Power football takes center stage
Published: Saturday, January 5, 2013
Updated: Saturday, January 5, 2013 20:01
MIAMI GARDENS, Fla. — When the Irish and Crimson Tide line up in the trenches Monday night, it will mark a victory for traditional, defensive-minded football in an era where gimmicks and finesse are the flavor of the day.
Notre Dame and Alabama have reached the BCS National Championship Game, and much of that is due to physical nature of the squads. No. 1 and No. 2 on defense. No. 1 and No. 2 in the polls.
They wouldn’t have it any other way.
“I think it’s great,” Irish defensive coordinator Bob Diaco said. “We want to limit as many plays as we possibly can. When the offense is playing smashmouth on both sides, time is ticking off the clock and plays are being minimized from an exposure standpoint. We love it.”
Fittingly, the game’s most important matchup is arguably the faceoff between Alabama senior guard Barrett Jones and Notre Dame junior nose guard Louis Nix. The anchors of the respective lines are embracing the challenge of facing the opposing unit.
“I don’t want to call it old-school, but it’s all the bread and butter of football,” Alabama senior guard Chance Warmack said. “They play smashmouth defense and we play smashmouth offense. It’s going to be a big opportunity to see which team holds up.”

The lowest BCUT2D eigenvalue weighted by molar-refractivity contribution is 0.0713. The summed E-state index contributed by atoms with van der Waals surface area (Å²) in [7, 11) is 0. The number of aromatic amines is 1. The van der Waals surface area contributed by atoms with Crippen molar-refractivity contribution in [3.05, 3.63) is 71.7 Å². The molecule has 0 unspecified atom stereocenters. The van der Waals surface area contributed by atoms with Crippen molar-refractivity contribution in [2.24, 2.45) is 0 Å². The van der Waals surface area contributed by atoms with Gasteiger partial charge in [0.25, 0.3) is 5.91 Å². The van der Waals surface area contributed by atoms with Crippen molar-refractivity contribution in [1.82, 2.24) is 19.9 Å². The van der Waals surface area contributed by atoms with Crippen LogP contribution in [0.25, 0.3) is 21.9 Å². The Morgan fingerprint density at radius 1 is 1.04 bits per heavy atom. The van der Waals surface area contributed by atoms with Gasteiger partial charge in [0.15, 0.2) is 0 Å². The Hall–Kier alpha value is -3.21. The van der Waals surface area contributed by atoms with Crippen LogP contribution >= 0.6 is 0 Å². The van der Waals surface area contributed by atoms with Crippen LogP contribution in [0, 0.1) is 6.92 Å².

Diaco said the approach each team employs makes the most sense for building an elite program.
“If you can’t run the ball and you can’t stop the run, you’re going to lose,” he said. “You have no chance to win. None. If your offense throws for 300 yards, you may or may not win. If you run for 300 yards, you will win every time. Period. That’s it.
“A lot of head coaches came from offensive side of the ball and have a lot of plays they want to call. They’re like science experiments over there. They’ve got a big book and it’s got 300 pages and each play is like their child and they want them executed in the game. Defensive coaches just want to have one more point than the other guy.”
Two teams known more for their finesse than for incorporating a physical approach that rivals Alabama and Notre Dame — Kansas State and Oregon — were No. 1 and 2, respectively, on Nov. 10 before losing on Nov. 17. The consolation prize was a berth in the Fiesta Bowl, a contest Oregon won as the teams tried to outscore each other.
Instead, it’s the Crimson Tide and Irish are on the biggest stage and playing for the glory.
“There’s something to be said for a physical matchup. I think both teams pride themselves on being physical and we’re going to find out who’s the most stubborn team is — who’s going to line up in their stuff and run down people’s throats,” Alabama defensive coordinator Kirby Smart said. “Their defensive line is big and physical, and our defensive line is big and physical. Their offensive line is big and physical, and our offensive line is big and physical.
“We’re going to find out who that is and I think that’s going to determine the outcome of the game. Someone’s going to have to [adjust and] spread it out whether it’s us or them and then we’ll see how that goes.”
As the line of scrimmage goes, so will go the national championship game.
Contact Andrew Owens at email@example.com